|Tool grinding attachment for watchmakers lathe|
Well, after thinking through making one and all the various axis I'd need to be able to accurately pivot or advance the tool along, it dawned on me that the cross slide for the watchmakers lathe with the milling attachment already did most all of that! All the whole setup needed was a way to accurately index the bit held in the standard collets!!
I had already made a custom collet to hold the grinding wheel so off I went to design and make the additional bits to convert the milling attachment to an indexing tool. Here's the sum total of all the parts I needed to make.
|elements of tool grinding attachment|
|Completed parts for tool grinding attachment for watchmakers lathe|
And what the assembly looks like mounted on the machining spindle.
|Mounted tool grinding attachment|
To get started I needed to make the body shell that would fit over the spindle frame. This would have to include a spring loaded drop pin for indexing the spindle as well as a spindle lock
|Facing the round stock held in steady rest|
|center drill the round stock to start the drilling and boring|
|Drilling the bore|
|Opening up the detente end of the casing|
Next would come the indexing collar. I made this from an internal bit of 12L14 steel I had leftover from another project and a bit of brass round stock. I machined the inner steel wear collar to size and press fit it into the brass collar after using my indexing wheel and the aux machining spindle to put 4 evenly spaced recesses in the collar for the drop pin to locate on.
|drilling indexing detentes into spindle collar|
The outer brass collar would carry the indexing marks which I cut into the brass using a sideways V-ground cutting bit held in the cross slide. Using a travel stop I was able to very accurately engrave the little lines in the collar by keeping the bit super sharp and advancing the cut 5 thousands into the surface per pass. There's just something beautiful about indexing marks on a good tool.
|Engraving indexing lines on the watchmakers lathe|
After making the drop pin and the spindle lock lever I could hardly wait to get sharpening. Apologies, I forgot to take photos of this part but it's fairly straight forward. A lever with a screw and a spring loaded pin just like the one I made for the indexing tool elsewhere on this blog.
As an aside, the black knob on the draw bar was designed and 3D printed and pressed onto the draw bar. I love the feel of it and it's absolutely concentric.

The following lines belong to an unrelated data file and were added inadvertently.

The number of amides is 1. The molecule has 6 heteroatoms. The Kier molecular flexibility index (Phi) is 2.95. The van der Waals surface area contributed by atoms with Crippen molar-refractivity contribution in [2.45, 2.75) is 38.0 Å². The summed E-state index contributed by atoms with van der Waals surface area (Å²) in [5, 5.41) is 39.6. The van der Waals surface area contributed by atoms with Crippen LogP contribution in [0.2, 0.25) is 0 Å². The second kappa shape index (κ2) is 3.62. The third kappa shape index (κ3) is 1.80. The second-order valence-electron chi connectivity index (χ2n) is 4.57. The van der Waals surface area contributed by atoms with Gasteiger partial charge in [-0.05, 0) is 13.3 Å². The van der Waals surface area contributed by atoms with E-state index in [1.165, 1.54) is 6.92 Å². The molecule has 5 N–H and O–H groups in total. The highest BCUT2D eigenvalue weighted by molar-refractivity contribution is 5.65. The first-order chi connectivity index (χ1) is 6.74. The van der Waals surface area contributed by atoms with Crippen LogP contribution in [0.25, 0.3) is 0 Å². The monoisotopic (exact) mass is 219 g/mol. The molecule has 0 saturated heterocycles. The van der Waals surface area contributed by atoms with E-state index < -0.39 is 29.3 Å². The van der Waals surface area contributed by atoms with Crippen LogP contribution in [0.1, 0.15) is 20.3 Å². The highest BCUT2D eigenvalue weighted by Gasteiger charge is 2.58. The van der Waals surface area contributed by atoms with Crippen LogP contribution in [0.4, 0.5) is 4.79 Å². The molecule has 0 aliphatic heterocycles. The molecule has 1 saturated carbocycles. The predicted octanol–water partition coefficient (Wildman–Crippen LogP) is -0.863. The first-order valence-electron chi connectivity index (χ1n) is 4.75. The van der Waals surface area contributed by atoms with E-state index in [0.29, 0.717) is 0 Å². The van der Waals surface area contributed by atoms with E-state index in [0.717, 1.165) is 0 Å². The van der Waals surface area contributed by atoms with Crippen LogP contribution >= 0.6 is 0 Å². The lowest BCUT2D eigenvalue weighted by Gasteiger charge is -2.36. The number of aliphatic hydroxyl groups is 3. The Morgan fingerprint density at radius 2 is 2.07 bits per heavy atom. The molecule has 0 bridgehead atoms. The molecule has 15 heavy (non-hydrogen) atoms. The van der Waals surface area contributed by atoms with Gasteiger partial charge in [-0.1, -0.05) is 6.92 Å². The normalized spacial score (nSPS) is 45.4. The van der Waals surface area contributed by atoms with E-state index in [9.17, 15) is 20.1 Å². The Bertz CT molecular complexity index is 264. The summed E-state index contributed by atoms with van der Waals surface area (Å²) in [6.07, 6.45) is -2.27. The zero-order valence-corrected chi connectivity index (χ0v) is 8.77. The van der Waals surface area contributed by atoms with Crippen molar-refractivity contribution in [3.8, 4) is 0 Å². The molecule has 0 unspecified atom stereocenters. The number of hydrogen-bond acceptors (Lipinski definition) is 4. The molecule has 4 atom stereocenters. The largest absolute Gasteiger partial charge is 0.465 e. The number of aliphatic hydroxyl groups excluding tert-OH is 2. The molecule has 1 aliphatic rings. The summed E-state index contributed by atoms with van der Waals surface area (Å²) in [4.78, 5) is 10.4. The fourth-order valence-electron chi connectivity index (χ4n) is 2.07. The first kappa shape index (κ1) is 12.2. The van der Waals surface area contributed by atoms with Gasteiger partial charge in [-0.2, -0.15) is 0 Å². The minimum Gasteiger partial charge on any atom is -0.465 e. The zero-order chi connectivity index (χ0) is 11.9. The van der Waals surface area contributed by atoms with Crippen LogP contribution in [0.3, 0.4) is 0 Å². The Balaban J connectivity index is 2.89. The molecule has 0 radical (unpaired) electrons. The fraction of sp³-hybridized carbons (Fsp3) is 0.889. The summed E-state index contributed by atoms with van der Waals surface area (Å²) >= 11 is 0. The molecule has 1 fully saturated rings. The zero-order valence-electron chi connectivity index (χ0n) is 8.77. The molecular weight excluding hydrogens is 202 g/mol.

My most pressing need was to sharpen my milling bits both dovetail and standard. I mounted the works and started on the dovetail. It all went smashingly well!
|Set up for grinding a dovetail cutter|
|Proper angle for grinding a dovetail cutter|
|Grinding a dovetail cutter on the watchmakers lathe|
That is until I discovered just a small amount of play in the fit of the dovetail into the collet! After measuring the sharpened bit I decided that the small bit of off center grind this imparted was not acceptable. I needed to make my own collet to hold the tools so I decided on brass because the pressures are extremely low with virtually no chance of sudden impact.
|Shaping the collet blank|
After shaping the collet I used the threading attachment I made (coming next on a post) to cut the proper threads. This was by far the most satisfying part of the project. no wobble, no flexing, just incredibly sharp and accurate threads!!
|Using threading attachment for brass custom collet|
I then drilled and tapped the holes for 4 set screws even though the fit was very snug. Taking no chances and wanted complete adjustability. I even chucked up each bit in the collet and used a dial indicator to insure perfect concentricity before grinding.
|threading brass custom collet|
|drilling set screw holes in collet|
|adjusting cutter to perfect center in collet|
A half a day of sharpening 2 dozen dull bits later and I could not be more pleased!!
|Grinding a four flute mill cutter|
|Grinding a jewelers number drill|
It works stunningly well on putting a four facet point on the tiniest of drills as well. Boy I had to study up a lot on angles and drill theory. Still quite the newbie but the drills are working well and now I'm setting aside a day to grind an entire number drill set to just do Brass and one for Ferrous metals. Sharp tools!!
|Four face grind on small drill|